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right of infants They are mem
as in the days of Abraham. The must, of course, remain the same. bers of the covenant and church of God; and have been so acknowledged by Jehovah himself, ever since the days of Abraham. Enumerating some of the benefits of the new economy, God says, by the prophet Isaiah, that his people "shall not labour in vain, nor bring forth for trouble; for they are the seed of the blessed of the Lord, and their offspring with them." And in the prophecies of Joel,t "the infant, not yet weaned," is expressly mentioned, as belonging to "the congregation of the Lord." In full accordance with this, our Saviour, while on earth, said "Suffer little children to come unto me, and forbid them not: for of such is the kingdom of God. And he took them up in his arms, put his hands upon them, and blessed them."
This standing of children" in the kingdom of God," or gospel church, as visibly related to the God of the covenant, can (seeing circumcision has been done away,) now be sealed only by the ordinance of baptism. It follows then, most clearly, that children must be baptized.
Reader, I speak not in the language of invective, when I say that, upon a review of this first argument, I tremble for those who debar infants from a privilege with which God has invested them; and unreasonably contend, that, under the mild and beneficent dispensation of the gospel, privileges have been ta
* lxv. 23.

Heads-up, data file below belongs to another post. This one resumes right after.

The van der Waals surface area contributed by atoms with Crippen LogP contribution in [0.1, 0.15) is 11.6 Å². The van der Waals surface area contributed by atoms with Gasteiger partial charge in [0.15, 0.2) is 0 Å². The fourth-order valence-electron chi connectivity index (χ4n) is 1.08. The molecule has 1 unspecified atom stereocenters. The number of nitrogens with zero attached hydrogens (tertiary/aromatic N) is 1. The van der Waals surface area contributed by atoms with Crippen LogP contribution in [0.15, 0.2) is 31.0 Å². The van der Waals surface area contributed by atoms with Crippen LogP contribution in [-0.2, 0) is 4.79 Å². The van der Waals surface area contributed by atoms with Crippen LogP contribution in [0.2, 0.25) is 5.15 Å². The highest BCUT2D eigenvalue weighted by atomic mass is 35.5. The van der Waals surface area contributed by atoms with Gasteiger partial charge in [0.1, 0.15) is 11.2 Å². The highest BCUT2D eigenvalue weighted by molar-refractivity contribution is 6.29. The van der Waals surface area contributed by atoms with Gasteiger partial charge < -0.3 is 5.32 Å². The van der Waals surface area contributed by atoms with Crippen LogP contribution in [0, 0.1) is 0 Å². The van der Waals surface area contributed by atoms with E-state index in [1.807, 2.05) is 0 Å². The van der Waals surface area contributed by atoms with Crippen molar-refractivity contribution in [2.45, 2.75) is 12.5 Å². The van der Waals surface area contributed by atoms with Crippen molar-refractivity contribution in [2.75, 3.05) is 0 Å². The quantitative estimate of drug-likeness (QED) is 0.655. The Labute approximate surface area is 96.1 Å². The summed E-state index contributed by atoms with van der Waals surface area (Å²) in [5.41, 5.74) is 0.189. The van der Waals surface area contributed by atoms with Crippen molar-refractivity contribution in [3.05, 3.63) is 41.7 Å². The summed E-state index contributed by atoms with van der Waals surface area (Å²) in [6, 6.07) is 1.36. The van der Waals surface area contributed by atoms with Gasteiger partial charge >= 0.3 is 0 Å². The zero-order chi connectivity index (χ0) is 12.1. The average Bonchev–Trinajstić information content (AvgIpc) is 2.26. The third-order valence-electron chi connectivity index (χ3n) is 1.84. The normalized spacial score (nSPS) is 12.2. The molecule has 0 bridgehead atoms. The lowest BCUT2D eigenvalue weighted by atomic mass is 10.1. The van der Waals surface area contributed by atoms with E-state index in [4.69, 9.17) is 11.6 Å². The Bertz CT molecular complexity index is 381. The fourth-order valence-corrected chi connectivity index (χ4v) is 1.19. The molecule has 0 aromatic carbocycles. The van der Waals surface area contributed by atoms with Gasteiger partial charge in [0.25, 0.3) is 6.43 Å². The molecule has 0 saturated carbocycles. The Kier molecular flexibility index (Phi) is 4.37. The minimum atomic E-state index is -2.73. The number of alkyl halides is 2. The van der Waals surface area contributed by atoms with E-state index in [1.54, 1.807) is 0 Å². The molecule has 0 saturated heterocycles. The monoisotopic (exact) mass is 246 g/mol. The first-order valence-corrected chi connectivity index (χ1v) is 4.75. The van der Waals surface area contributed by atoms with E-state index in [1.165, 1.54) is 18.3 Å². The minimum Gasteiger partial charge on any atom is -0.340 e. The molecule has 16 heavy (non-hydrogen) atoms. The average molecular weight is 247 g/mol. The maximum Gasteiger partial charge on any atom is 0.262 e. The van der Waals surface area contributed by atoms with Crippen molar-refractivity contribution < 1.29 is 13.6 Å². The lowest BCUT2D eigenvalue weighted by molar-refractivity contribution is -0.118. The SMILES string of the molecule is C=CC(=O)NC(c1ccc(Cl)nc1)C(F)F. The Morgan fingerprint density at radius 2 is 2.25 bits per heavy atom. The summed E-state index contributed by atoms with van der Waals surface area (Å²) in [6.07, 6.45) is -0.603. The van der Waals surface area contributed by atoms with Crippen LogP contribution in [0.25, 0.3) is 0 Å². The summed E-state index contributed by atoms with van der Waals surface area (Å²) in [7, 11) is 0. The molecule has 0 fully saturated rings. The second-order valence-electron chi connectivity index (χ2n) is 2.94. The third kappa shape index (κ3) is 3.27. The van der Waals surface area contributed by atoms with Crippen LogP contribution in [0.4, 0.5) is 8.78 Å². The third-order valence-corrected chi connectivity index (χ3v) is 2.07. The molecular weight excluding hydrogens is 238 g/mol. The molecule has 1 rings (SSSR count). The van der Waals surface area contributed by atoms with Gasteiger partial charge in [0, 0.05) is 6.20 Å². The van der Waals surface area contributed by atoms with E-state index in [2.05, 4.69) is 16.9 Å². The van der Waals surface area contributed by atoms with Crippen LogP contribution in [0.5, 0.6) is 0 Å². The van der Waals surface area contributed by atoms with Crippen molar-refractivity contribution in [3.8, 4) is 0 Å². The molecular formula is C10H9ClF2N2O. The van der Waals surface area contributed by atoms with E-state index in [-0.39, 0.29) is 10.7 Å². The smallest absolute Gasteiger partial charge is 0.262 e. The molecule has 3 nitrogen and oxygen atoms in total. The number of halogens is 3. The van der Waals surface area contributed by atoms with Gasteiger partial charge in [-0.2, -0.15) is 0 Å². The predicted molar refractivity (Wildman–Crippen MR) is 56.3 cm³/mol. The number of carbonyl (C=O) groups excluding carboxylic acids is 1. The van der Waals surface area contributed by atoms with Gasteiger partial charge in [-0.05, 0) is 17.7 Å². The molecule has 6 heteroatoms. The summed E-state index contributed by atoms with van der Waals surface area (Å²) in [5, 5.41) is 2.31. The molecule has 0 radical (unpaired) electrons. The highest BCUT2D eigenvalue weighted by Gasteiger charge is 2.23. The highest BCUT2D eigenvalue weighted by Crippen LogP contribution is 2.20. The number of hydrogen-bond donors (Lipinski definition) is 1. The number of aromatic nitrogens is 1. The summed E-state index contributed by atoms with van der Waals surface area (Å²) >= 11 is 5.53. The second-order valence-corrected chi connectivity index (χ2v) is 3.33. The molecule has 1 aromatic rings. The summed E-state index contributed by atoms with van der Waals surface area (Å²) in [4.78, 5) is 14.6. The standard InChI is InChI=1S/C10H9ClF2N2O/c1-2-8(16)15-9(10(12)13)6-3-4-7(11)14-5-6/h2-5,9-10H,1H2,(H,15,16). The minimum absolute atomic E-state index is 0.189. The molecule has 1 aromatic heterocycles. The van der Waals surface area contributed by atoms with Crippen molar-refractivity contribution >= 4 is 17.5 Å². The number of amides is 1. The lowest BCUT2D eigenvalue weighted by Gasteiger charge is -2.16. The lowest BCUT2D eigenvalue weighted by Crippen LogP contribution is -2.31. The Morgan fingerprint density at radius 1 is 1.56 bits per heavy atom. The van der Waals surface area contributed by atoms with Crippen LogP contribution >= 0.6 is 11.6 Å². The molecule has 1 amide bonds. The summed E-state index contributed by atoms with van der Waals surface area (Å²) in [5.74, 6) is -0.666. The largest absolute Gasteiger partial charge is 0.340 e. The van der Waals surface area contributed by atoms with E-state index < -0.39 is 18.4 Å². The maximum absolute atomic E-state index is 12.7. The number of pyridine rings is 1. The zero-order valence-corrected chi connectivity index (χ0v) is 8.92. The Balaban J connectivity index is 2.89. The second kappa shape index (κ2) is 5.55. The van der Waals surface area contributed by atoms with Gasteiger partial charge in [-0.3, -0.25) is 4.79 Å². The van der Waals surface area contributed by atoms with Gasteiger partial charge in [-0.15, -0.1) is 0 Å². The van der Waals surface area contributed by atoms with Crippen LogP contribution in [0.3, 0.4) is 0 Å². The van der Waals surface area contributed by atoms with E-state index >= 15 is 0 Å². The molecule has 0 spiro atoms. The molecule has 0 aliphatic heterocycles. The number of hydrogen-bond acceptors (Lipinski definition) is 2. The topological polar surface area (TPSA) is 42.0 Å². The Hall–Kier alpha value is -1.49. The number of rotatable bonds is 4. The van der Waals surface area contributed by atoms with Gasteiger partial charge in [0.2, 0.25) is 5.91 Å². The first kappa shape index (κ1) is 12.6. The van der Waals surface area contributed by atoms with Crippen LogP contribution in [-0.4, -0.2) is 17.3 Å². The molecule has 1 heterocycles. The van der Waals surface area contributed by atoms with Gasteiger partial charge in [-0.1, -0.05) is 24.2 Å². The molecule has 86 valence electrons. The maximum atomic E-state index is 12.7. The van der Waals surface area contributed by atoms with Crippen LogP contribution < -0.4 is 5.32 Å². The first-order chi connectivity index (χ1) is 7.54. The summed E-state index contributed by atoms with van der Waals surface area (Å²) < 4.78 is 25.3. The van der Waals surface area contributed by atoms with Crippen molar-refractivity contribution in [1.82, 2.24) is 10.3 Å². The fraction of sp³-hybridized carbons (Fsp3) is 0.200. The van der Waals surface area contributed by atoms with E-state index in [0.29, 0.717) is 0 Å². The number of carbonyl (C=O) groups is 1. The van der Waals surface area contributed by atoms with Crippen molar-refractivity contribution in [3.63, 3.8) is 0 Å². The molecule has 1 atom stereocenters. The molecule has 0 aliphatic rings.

+ ii. 16.
Mark x. 14, 16
ken away, which were enjoyed under the comparatively dark and oppressive dispensation of the law. O! that God would cause his people to see eye to eye, and by his Holy Spirit lead them into all truth!
2. My second argument in favour of infant baptism, respects the capacity of children to partake of the blessing signified and sealed in the ordinance of baptism; viz. remission of sin through the blood of Christ, and sanctification through the influence of the Holy Ghost.
That it is possible for infants to be in a state of favour with God, and, dying in infancy, to be saved from the wrath to come, the opposers of infant baptism will not deny. A very large majority of them would, probably, notwithstanding no explicit declaration upon the subject is recorded in the Bible, join in expressing a hope, that children, dying in infancy, are happy. But, if such children are saved, it cannot be on the ground of their personal innocence; for they are both guilty and depraved, as the children of fallen Adam. They can be saved only in that one way, which the gospel points out-the mediation, the righteousness, and grace of the Lord Jesus. Children, then, are capable of an interest in the blessings which Christ has purchased, and which baptism signifies and seals. Yea; we positively know, that, in some instances, children are actually partakers of these blessings, as it is evident from the case of Jeremiah, as well as that of John the Baptist. See Jer. i. 5, and Luke i. 15.
If then children may be, and sometimes actually are, partakers of the benefits signified and sealed in the ordinance of baptism, where can be the impropriety of administering to them the sign of these benefits? Especially since the promise, as recited by Peter on the day of Pentecost, is to us, and to our children? To this, the pious and learned authors of our Heidelbergh Catechism allude, when, in the section already referred to, they say, in support of infant baptism, that "redemption from sin by the blood of Christ, and the Holy Ghost, the author of faith, is promised to them no less than to the adult."